Don’t Fool Yourself – Why Agriculture has Still Not Caught up on Financial Management

Little known fact about me, I like conflict. Whether in my personal life or business life, getting comfortable with the uncomfortable has always been a skill of mine. Not to say I don’t have emotion; I just tend to thrive off of tension and it actually makes me a better decision maker. This leads me into the story that serves as the basis for today’s blog..


I remember the Zoom call, because once again, I like conflict. I had one of my mentors, a leader in the agriculture industry on business practices, on the call with a few of the larger accounting firms in Canada. The discussion was based around accrual versus cash accounting, and how their clientele was not using cash like the bottom percentages of the industry were still doing. This is the good part, he asked how many of the farms were on accrual before the accountants made the adjustments. The answer, “next to none”. 


“Well then, your clients are not accrual, and that’s the problem.”


Can you imagine if Walmart did not have accrual accounting throughout the year. No concept of inventory management, no concept of outstanding receivables from stores or payables to suppliers. Not actually knowing if they were profitable until after year-end. Quarterly earnings reports for public companies would be impossible, how would the stock market react to a company saying they are not using accrual accounting? Yet, in primary producer agriculture, where revenues and equity are into the multi-millions, we still rely on cash accounting throughout the year when making decisions.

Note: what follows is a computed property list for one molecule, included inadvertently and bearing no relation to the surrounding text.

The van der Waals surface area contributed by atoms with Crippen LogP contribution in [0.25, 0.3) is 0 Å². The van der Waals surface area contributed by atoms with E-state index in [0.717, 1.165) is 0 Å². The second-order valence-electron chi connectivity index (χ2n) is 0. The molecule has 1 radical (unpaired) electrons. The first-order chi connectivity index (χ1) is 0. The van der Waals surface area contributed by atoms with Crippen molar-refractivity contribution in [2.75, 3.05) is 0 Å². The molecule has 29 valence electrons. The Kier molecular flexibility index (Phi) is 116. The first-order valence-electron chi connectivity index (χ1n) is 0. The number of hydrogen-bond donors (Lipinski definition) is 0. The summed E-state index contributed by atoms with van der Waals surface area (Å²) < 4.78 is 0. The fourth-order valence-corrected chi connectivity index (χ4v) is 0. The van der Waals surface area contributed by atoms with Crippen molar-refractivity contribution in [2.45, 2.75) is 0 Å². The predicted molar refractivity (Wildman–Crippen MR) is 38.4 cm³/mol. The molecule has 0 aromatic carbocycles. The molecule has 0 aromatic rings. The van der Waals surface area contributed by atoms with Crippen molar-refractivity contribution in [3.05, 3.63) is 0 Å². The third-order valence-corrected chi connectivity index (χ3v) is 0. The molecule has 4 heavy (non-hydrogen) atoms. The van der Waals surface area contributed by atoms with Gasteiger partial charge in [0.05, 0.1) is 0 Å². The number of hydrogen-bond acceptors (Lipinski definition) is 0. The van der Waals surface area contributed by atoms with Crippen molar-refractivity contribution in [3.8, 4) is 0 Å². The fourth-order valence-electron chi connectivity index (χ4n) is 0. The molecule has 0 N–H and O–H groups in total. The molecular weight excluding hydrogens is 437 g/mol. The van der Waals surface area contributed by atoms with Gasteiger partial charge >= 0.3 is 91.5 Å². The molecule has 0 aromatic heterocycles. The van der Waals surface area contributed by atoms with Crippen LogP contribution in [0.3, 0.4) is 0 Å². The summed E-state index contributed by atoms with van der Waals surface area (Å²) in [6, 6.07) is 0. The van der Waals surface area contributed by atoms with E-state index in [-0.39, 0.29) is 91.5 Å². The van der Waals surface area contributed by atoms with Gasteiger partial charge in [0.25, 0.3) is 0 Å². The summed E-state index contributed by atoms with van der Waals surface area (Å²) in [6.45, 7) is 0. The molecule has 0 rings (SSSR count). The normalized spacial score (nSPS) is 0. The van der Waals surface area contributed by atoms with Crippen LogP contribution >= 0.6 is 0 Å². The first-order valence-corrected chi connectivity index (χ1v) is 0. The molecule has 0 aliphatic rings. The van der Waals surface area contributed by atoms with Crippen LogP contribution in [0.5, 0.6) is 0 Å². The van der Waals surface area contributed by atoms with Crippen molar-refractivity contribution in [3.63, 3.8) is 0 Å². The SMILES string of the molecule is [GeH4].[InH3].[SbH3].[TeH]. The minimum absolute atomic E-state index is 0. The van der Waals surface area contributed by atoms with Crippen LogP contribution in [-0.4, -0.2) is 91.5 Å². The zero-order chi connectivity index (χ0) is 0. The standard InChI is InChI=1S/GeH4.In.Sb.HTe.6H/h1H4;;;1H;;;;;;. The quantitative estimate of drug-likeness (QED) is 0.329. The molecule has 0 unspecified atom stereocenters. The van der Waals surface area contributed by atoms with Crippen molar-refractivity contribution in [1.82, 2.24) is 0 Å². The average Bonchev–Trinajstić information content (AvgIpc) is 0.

Now, I won’t be too hard on producers today. The banks and accountants are the real adversaries in this fight. Up until agriculture became sexy (the definition of sexy here being huge land equity and high profits), neither occupation really paid attention to it. In fact, I would argue that the government didn’t jump on this train until they started realizing the tax dollars to be made through carbon sequestration, multi-generational rolls, and environmental practices. Now it is getting scary as they see the true worth of primary producer wealth. But back to the blame, before the last decade banks required minimal due diligence from farms on financial statements or even net worth statements. As I have said many times before, my dad used to provide a net worth on looseleaf in order to substantiate his loans and retail credit for the following year.


From the accountant perspective, they make more money if the client does not know what they don’t know. I can be upfront, a significant portion of my annual bills to clients was fixing the bookkeeping, making the accrual entries, and then filing the tax and creating the financial statements. If all the farms could prepare their own accrual financial statements, I probably wouldn’t have made the revenue generation for the firm that I did. In fact, being a CPA and preparing the financial statements for Hebert Group today, saves us a ludicrous amount of accounting fees per year. I don’t touch tax though, because I suck at tax (I’m pretty clear on my flaws these days).


So why does this even matter to the farmer? This seems like a banking and accounting problem at best, not a day-to-day operational problem for our operations. If it does not make me more money or save me on costs, why should I care? The reason is simple. Financial management should be one of the key aspects of your business. The reason your accounting fees are much higher than your wages to your tractor driver are because the value-add is higher. Anybody can operate a drill these days, not everybody can make multi-million-dollar decisions everyday.


How to break it down:


Cost of Production


I truly love when farms tell me their cost of production. For many, it identifies the true business acumen of their operation. Most times I know within seconds whether they have any financial fluency, or if they are purely production and operators. This is a skill based on experience and years of reviewing thousands of financial statements. There is a number that is correct, and then there is the farmer number most times.